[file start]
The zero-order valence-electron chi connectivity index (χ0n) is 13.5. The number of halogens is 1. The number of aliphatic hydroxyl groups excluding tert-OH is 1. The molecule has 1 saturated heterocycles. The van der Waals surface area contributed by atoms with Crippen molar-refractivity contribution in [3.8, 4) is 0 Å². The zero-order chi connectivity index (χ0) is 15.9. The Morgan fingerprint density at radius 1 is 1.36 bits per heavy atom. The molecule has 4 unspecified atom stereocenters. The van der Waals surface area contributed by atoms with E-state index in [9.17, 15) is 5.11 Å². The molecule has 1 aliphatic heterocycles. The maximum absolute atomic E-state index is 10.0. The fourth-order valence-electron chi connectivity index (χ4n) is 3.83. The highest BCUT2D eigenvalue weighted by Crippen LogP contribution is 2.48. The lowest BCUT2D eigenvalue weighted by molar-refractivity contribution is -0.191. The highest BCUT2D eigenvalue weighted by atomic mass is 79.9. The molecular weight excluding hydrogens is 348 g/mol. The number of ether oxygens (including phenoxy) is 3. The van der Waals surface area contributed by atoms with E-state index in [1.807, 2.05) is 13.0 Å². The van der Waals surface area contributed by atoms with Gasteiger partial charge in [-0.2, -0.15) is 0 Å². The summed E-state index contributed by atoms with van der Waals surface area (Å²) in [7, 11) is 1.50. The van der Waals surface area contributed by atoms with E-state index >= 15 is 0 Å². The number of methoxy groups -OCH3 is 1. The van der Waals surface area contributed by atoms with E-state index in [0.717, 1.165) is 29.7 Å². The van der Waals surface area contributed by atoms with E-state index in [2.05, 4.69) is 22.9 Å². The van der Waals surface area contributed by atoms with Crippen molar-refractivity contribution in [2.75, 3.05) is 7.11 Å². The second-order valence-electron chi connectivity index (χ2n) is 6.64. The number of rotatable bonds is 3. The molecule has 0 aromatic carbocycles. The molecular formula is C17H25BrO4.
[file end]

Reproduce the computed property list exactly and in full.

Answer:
The zero-order valence-electron chi connectivity index (χ0n) is 13.5. The number of halogens is 1. The number of aliphatic hydroxyl groups excluding tert-OH is 1. The molecule has 1 saturated heterocycles. The van der Waals surface area contributed by atoms with Crippen molar-refractivity contribution in [3.8, 4) is 0 Å². The zero-order chi connectivity index (χ0) is 15.9. The Morgan fingerprint density at radius 1 is 1.36 bits per heavy atom. The molecule has 4 unspecified atom stereocenters. The van der Waals surface area contributed by atoms with E-state index in [9.17, 15) is 5.11 Å². The molecule has 1 aliphatic heterocycles. The maximum absolute atomic E-state index is 10.0. The fourth-order valence-electron chi connectivity index (χ4n) is 3.83. The highest BCUT2D eigenvalue weighted by Crippen LogP contribution is 2.48. The lowest BCUT2D eigenvalue weighted by molar-refractivity contribution is -0.191. The highest BCUT2D eigenvalue weighted by atomic mass is 79.9. The molecular weight excluding hydrogens is 348 g/mol. The number of ether oxygens (including phenoxy) is 3. The van der Waals surface area contributed by atoms with E-state index in [1.807, 2.05) is 13.0 Å². The van der Waals surface area contributed by atoms with Gasteiger partial charge in [-0.2, -0.15) is 0 Å². The summed E-state index contributed by atoms with van der Waals surface area (Å²) in [7, 11) is 1.50. The van der Waals surface area contributed by atoms with E-state index >= 15 is 0 Å². The number of methoxy groups -OCH3 is 1. The van der Waals surface area contributed by atoms with E-state index in [0.717, 1.165) is 29.7 Å². The van der Waals surface area contributed by atoms with E-state index in [2.05, 4.69) is 22.9 Å². The van der Waals surface area contributed by atoms with Crippen molar-refractivity contribution in [2.75, 3.05) is 7.11 Å². The second-order valence-electron chi connectivity index (χ2n) is 6.64. The number of rotatable bonds is 3. The molecule has 0 aromatic carbocycles. The molecular formula is C17H25BrO4.